What is fun and completely safe however, is to go out and take photographs and look for them. We are sticking to that this year unless we see the ones that I know I can id positively.

And not to create any confusion, we didn’t bring any of the fungi depicted here home with us, only took their photos. Please do not ask me to identify your fungi finds!

larch Boletus Brian Kent

I am pretty sure this is the larch boletus, with its spongy underside.

Yellow Stagshorn Calocera viscosa

and I think this is Yellow Stagshorn( Calocera viscosa) – because it was growing on wood but it’s not one we see very often, it is very small and delicate but has this outstanding glowing colour.

autumn fungi

Haven’t looked this one up yet…

…and finally the most glamorous one we have seen this autumn which I think is a magpie inkcap but I haven’t found an image exactly like it so who knows?

magpie inkcap?

One of the hardest things is keeping the dogs out of the field of shot, as anything that interests us, interests them and we don’t want them to eat the fungi either!

Anyone want to tango with a wet poodle?

Anyone want to tango with a wet poodle?

So for those of you who miss him, here is your small friend Zeb, following an exciting jump into a mud bath on the edge of a small pool which contained a stick of desire that he had to have, (just had to).  We are taking him and his sister to the beach this coming week. I forsee many early evening baths.

In My Kitchen July 2013

Blackboard in Zeb Bakes Kitchen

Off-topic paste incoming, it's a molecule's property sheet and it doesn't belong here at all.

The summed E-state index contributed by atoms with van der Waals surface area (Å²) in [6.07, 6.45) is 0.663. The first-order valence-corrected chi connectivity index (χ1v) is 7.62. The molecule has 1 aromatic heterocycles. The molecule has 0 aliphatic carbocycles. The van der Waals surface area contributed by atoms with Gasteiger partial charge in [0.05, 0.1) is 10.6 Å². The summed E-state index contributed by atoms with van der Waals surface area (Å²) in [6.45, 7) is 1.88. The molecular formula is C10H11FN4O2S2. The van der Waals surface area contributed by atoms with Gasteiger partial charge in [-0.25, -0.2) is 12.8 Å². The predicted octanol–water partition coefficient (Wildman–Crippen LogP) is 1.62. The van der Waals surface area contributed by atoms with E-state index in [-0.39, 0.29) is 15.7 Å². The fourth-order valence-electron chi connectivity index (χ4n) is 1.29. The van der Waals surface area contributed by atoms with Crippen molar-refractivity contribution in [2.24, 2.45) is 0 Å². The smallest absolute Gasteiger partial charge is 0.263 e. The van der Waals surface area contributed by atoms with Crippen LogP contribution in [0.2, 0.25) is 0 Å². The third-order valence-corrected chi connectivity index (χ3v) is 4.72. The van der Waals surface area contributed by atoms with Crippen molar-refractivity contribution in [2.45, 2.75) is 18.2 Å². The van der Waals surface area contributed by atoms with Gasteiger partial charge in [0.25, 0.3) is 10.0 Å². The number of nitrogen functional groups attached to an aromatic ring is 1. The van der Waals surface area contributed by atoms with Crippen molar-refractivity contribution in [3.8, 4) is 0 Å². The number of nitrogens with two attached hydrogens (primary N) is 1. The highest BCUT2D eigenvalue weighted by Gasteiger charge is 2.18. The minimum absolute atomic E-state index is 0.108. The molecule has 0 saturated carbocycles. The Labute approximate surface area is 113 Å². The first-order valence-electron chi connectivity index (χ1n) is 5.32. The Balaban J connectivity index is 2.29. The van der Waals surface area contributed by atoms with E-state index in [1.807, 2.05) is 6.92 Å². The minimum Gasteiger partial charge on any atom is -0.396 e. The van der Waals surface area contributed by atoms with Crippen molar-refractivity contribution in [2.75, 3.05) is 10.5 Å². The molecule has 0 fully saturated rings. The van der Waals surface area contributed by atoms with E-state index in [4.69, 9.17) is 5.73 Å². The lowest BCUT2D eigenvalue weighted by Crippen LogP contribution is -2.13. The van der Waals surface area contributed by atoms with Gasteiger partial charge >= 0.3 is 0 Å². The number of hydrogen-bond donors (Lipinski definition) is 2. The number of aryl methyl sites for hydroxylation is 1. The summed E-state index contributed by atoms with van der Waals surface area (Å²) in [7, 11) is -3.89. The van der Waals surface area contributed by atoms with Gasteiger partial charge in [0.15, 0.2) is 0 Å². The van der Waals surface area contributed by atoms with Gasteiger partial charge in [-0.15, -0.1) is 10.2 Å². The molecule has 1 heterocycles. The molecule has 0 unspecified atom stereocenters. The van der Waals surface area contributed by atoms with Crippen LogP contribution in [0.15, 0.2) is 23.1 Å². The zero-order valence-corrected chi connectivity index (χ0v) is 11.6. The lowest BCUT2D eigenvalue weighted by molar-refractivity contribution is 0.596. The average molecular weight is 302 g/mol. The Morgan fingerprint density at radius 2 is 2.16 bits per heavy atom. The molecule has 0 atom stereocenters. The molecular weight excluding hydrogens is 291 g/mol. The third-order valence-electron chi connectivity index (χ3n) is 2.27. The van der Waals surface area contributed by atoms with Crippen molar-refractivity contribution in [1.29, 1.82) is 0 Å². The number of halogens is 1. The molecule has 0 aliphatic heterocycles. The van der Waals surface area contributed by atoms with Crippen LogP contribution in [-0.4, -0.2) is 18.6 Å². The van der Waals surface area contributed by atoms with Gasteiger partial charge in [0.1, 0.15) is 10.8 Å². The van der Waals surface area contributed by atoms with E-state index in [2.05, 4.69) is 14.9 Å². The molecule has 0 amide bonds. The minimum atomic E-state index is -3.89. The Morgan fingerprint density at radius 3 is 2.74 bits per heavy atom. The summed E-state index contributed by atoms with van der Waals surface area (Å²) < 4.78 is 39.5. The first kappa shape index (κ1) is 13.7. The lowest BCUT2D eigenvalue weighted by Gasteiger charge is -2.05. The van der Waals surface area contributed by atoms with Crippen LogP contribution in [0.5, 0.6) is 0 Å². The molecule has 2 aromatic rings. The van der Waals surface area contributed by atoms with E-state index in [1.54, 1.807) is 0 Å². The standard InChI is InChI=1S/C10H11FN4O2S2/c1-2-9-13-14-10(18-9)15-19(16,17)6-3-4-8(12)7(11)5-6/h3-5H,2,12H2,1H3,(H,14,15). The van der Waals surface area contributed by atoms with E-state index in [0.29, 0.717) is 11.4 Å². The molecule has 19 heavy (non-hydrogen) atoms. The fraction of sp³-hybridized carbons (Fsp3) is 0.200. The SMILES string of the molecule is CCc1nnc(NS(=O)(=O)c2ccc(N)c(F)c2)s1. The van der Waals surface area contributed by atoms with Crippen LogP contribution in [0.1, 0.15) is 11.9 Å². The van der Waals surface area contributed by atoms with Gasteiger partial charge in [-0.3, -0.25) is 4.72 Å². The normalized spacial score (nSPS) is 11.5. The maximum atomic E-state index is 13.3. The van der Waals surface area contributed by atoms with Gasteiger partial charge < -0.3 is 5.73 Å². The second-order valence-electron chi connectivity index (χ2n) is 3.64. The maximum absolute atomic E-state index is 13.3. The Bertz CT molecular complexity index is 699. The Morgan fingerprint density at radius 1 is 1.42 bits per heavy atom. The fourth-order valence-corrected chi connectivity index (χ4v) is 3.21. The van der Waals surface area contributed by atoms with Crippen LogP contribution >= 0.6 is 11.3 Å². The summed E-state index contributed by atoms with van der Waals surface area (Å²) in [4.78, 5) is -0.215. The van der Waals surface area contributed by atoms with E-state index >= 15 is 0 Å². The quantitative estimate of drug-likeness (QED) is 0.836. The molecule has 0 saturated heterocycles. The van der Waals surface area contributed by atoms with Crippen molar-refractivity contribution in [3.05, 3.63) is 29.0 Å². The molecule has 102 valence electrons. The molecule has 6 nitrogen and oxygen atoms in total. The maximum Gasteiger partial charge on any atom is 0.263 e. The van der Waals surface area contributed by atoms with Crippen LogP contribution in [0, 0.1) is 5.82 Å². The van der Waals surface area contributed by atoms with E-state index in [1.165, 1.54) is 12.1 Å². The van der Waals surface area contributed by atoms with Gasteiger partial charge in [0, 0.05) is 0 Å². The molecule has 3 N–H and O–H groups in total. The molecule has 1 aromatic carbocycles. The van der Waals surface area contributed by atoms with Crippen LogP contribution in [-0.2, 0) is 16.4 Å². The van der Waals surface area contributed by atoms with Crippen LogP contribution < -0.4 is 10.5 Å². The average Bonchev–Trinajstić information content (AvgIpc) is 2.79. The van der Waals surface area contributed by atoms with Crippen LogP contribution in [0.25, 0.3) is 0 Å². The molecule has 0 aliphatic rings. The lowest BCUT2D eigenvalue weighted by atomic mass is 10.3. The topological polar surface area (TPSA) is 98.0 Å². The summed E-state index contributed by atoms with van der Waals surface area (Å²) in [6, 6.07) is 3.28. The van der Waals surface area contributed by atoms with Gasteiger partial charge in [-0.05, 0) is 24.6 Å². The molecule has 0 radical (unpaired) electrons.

Dog Meds and Vetty things

In my kitchen there are two slim dogs.  Mme L has been ill with pancreatitis and is now on a complicated regime of micro meals and vet stuff to line her little tum with so she doesn’t vomit all the time. Zeb is in rude health once more after his leather eating trauma earlier this year fortunately.

In my kitchen is a blackboard which usually says things like, buy chicken, or take parcel to post office. My blackboard was made by Andy at Arcadian Furniture who restores furniture and makes new pieces too. He made this board for us with just the right size ledge that it could hold a board rubber and chalk and made it out of the same wood as the kitchen, American Oak.

The eagle-eyed amongst you will note it says ‘Eat Wed pm’ at the bottom. This is because Brian has had the lurgi for over a week and the doctor said starve yourself for 48 hours and drink Dioralyte.

Dioralyte

We are into 36 hours and I am joining in in solidarity till this evening, when we will partake of ‘clear soup’. Brian has decided we are going to have a Chicken Soup and has gone off to buy himself a chicken. The good news is that, so far today he feels better, so cross fingers the doctor gave him good advice finally.

So what else can I show you?

My neighbour's gift of sweet peas

A stunning handful of fragrant frilly sweet peas grown by my neighbour. We are busily trading lettuce and flowers, cheesy buns and vegetables. My neighbour drives out to visit her mother who is now in a Nursing Home, she who likes my bread, and it is very near a wonderful vegetable grower called Mark Cox who gardens at the Walled Garden at Wrington.